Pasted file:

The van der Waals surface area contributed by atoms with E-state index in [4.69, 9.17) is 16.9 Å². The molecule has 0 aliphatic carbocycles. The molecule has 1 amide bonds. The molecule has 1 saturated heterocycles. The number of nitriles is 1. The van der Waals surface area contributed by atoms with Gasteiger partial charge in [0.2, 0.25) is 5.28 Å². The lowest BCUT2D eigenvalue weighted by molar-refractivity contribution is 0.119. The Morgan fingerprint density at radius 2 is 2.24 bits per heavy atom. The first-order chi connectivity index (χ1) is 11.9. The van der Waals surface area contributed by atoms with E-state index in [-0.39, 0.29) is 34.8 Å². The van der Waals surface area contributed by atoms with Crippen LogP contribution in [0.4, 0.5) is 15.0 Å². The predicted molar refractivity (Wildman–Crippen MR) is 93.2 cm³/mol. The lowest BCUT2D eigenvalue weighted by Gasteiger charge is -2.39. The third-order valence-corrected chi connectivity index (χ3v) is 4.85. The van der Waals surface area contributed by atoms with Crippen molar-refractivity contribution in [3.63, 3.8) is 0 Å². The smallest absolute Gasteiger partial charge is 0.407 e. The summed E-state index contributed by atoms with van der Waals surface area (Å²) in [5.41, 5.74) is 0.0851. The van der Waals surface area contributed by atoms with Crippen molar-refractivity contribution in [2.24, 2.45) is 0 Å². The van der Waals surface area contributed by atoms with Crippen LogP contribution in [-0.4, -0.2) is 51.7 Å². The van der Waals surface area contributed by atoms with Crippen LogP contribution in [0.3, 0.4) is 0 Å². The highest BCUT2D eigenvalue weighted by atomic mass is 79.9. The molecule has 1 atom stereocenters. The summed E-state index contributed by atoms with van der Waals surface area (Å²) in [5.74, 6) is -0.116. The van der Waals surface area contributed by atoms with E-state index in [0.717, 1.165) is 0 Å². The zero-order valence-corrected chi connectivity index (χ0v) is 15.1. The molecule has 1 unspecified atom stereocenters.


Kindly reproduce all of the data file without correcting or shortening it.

The van der Waals surface area contributed by atoms with E-state index in [4.69, 9.17) is 16.9 Å². The molecule has 0 aliphatic carbocycles. The molecule has 1 amide bonds. The molecule has 1 saturated heterocycles. The number of nitriles is 1. The van der Waals surface area contributed by atoms with Gasteiger partial charge in [0.2, 0.25) is 5.28 Å². The lowest BCUT2D eigenvalue weighted by molar-refractivity contribution is 0.119. The Morgan fingerprint density at radius 2 is 2.24 bits per heavy atom. The first-order chi connectivity index (χ1) is 11.9. The van der Waals surface area contributed by atoms with E-state index in [-0.39, 0.29) is 34.8 Å². The van der Waals surface area contributed by atoms with Crippen LogP contribution in [0.4, 0.5) is 15.0 Å². The predicted molar refractivity (Wildman–Crippen MR) is 93.2 cm³/mol. The lowest BCUT2D eigenvalue weighted by Gasteiger charge is -2.39. The third-order valence-corrected chi connectivity index (χ3v) is 4.85. The van der Waals surface area contributed by atoms with Crippen molar-refractivity contribution in [3.63, 3.8) is 0 Å². The smallest absolute Gasteiger partial charge is 0.407 e. The summed E-state index contributed by atoms with van der Waals surface area (Å²) in [5.41, 5.74) is 0.0851. The van der Waals surface area contributed by atoms with Crippen molar-refractivity contribution in [2.24, 2.45) is 0 Å². The van der Waals surface area contributed by atoms with Crippen LogP contribution in [-0.4, -0.2) is 51.7 Å². The van der Waals surface area contributed by atoms with Crippen LogP contribution in [0.3, 0.4) is 0 Å². The highest BCUT2D eigenvalue weighted by atomic mass is 79.9. The molecule has 1 atom stereocenters. The summed E-state index contributed by atoms with van der Waals surface area (Å²) in [5.74, 6) is -0.116. The van der Waals surface area contributed by atoms with E-state index in [0.717, 1.165) is 0 Å². The zero-order valence-corrected chi connectivity index (χ0v) is 15.1. The molecule has 1 unspecified atom stereocenters.